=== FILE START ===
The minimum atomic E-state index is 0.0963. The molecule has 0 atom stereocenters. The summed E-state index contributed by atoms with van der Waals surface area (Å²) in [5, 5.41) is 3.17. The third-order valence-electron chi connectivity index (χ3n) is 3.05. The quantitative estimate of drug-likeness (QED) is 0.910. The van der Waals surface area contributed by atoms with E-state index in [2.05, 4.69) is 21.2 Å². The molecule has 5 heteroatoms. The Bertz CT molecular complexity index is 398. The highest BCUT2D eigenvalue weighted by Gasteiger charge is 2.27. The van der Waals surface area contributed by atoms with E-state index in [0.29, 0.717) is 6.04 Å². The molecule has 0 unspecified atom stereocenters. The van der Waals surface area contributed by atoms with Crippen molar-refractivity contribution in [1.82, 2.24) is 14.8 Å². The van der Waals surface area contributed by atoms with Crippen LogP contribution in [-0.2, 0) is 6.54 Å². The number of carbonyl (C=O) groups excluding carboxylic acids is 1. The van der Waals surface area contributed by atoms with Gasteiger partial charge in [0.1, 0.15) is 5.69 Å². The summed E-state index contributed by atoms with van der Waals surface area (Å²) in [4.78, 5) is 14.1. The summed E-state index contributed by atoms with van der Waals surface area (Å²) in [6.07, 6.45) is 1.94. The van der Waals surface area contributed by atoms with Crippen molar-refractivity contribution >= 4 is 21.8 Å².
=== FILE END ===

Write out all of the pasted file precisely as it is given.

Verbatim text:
The minimum atomic E-state index is 0.0963. The molecule has 0 atom stereocenters. The summed E-state index contributed by atoms with van der Waals surface area (Å²) in [5, 5.41) is 3.17. The third-order valence-electron chi connectivity index (χ3n) is 3.05. The quantitative estimate of drug-likeness (QED) is 0.910. The van der Waals surface area contributed by atoms with E-state index in [2.05, 4.69) is 21.2 Å². The molecule has 5 heteroatoms. The Bertz CT molecular complexity index is 398. The highest BCUT2D eigenvalue weighted by Gasteiger charge is 2.27. The van der Waals surface area contributed by atoms with E-state index in [0.29, 0.717) is 6.04 Å². The molecule has 0 unspecified atom stereocenters. The van der Waals surface area contributed by atoms with Crippen molar-refractivity contribution in [1.82, 2.24) is 14.8 Å². The van der Waals surface area contributed by atoms with Crippen LogP contribution in [-0.2, 0) is 6.54 Å². The number of carbonyl (C=O) groups excluding carboxylic acids is 1. The van der Waals surface area contributed by atoms with Gasteiger partial charge in [0.1, 0.15) is 5.69 Å². The summed E-state index contributed by atoms with van der Waals surface area (Å²) in [4.78, 5) is 14.1. The summed E-state index contributed by atoms with van der Waals surface area (Å²) in [6.07, 6.45) is 1.94. The van der Waals surface area contributed by atoms with Crippen molar-refractivity contribution >= 4 is 21.8 Å².